The Venezuelan government Nov. 23 officially unveiled a law designed to regulate the price of basic goods: the Law of Costs and Prices. The law, which has been highly anticipated since its announcement in August, created the National Superintendency of Costs and Prices (Sundecop), which has begun implementing a new price structure designed to address Venezuela's 25-30 percent annual inflation and its challenges with food shortages. Sundecop will set a band of prices for each product, and companies found violating price restrictions will face punishments ranging from fines to expropriation. As Stratfor has previously discussed, the law is likely to worsen shortages and inflation in Venezuela and to create more opportunities for corruption. It is becoming clear that the law is key to the government's efforts to place greater swaths of Venezuela's economy under state control.
The first phase of implementation involves a state audit of companies' accounting procedures, meant to establish a maximum sale price for food, hygiene and cleaning products, and is expected to take 90 days. Sundecop will set the prices of these goods Dec. 15 through a process that is not entirely clear. The companies will have until Jan. 15 to implement the pricing. Meanwhile, the government has frozen the prices of 19 products, including fruit juice, disposable diapers and soap. Starting in January, Sundecop will begin auditing a wider range of products, including pharmaceuticals.
Sundecop's head, National Superintendent of Costs Karlin Granadillo, was appointed by President Hugo Chavez and reports to him directly. Chavez clearly intends to heavily influence the superintendency. On the day the new law was implemented, Chavez made a statement to the press explicitly singling out products from a number of foreign companies — including Pepsi Cola, Heinz Foods, Nestle, Manpa, Alimentos Polar, Coca Cola, Biopapel, Agrofruit, Unilever Andina, Johnson & Johnson, Knorr and GlaxoSmithKline — and warning the companies against corruption.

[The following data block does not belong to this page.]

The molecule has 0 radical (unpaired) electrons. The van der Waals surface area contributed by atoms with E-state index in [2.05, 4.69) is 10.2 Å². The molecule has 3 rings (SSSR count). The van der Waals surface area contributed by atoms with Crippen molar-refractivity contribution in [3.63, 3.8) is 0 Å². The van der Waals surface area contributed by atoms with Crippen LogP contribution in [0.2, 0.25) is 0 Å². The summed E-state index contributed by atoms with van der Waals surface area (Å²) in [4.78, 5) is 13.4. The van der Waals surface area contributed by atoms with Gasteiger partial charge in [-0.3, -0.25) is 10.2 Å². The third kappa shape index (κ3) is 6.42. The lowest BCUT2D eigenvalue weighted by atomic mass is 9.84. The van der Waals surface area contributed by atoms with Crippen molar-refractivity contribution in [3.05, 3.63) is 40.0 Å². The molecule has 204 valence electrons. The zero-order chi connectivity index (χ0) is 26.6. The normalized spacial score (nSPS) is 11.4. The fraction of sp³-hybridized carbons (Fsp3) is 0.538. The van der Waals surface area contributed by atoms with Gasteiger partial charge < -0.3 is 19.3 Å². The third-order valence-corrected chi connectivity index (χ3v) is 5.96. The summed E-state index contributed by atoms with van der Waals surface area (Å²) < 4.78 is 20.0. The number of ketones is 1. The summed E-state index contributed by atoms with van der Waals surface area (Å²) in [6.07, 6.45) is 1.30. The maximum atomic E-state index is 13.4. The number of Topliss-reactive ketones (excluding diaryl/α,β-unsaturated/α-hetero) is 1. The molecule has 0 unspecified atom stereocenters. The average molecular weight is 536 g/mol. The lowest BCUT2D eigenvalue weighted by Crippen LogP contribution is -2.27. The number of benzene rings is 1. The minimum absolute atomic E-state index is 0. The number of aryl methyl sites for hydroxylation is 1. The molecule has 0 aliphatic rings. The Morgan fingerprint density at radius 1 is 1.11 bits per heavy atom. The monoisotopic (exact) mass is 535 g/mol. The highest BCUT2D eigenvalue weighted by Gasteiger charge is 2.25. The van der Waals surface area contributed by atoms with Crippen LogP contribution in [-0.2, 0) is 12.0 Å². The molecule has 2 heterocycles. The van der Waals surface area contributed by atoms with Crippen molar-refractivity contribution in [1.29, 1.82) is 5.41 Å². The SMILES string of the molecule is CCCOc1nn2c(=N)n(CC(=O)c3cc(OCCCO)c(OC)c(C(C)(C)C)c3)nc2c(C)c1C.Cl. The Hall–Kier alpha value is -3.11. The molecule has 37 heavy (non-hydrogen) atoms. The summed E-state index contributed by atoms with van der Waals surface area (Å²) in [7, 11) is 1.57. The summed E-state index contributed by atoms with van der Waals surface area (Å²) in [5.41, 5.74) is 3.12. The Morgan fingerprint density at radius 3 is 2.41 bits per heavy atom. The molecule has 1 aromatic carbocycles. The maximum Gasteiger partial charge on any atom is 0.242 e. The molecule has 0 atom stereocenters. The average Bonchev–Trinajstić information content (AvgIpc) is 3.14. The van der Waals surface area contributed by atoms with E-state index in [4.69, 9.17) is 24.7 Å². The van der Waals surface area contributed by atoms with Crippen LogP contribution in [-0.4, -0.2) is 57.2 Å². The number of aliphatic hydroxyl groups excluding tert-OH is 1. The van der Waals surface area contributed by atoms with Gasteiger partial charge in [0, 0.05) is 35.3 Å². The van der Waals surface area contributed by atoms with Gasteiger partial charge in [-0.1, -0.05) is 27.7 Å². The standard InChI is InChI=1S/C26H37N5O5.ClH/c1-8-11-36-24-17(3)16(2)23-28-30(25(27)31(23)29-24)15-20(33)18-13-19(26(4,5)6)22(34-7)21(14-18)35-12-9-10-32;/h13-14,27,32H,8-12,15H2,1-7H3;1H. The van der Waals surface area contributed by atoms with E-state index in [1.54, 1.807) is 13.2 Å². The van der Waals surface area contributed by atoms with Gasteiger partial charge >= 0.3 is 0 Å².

The Law of Costs and Prices was enacted to address inflation, which the Venezuelan government is blaming on so-called speculators — a loosely defined term that can apply to individuals and organizations that actively attempt to create shortages in order to drive up prices, as well as to companies that happen to have reserves of basic goods they have not yet shipped to local markets. The broad interpretation of the term "speculators" and the government's proclivity for expropriation mean that the government will most likely use the law to seize control of the production and distribution of basic goods.
In fact, immediately following the implementation of the law, the Venezuelan National Guard seized 210 metric tons of powdered milk after an inspection of the facilities of Italian firm Parmalat, which Caracas had accused of hoarding. Parmalat contested the seizure, alleging that the Venezuelan Ministry of Food and the Agricultural Supply and Services Corp. had already designated the milk for distribution, but Chavez rejected Parmalat's claim and threatened to expropriate the firm. Parmalat backed down almost immediately, releasing a public statement apologizing personally to the president, saying, "We regret the discomfort created by our statement ... and offer our sincere apologies to you and the government you lead." Milk has become a strategic good in Venezuela amid persistent and worsening shortages and 25-30 percent inflation on basic goods. Milk is not the only product deemed strategic, however, and Parmalat is not the only company that has been affected by state seizures. Chavez said the Venezuelan National Guard has seized smaller but still notable amounts of rice, cornmeal, vegetable oil, sugar and coffee under the auspices of Sundecop's new rules.
One of the uncertainties surrounding the Law of Costs and Prices is that Article 16 of the law states that Sundecop's price regulations do not necessarily cancel existing price regulations. This means there will be multiple price control mechanisms at work, with inconsistent reporting requirements and compliance mechanisms. According to Central Bank of Venezuela Director Armando Leon, there are approximately 500,000 existing price regulations; Sundecop's efforts will raise that number to 1.5 million. Unless the price regimes are rationalized with one another, these parallel systems are likely to lead to greater confusion for businesses, more irregularities, and more government action against private producers and retailers.
The law is a clear attempt by the government to secure greater control over the already highly government-influenced basic goods market. Having failed in earlier attempts to control goods distribution through subsidiaries of Venezuelan state-owned oil company Petroleos de Venezuela, the government is using the direct threats of expropriation and force to control distribution. Increased seizures of basic goods by government authorities can be expected as the law is implemented, and affected companies may go out of business.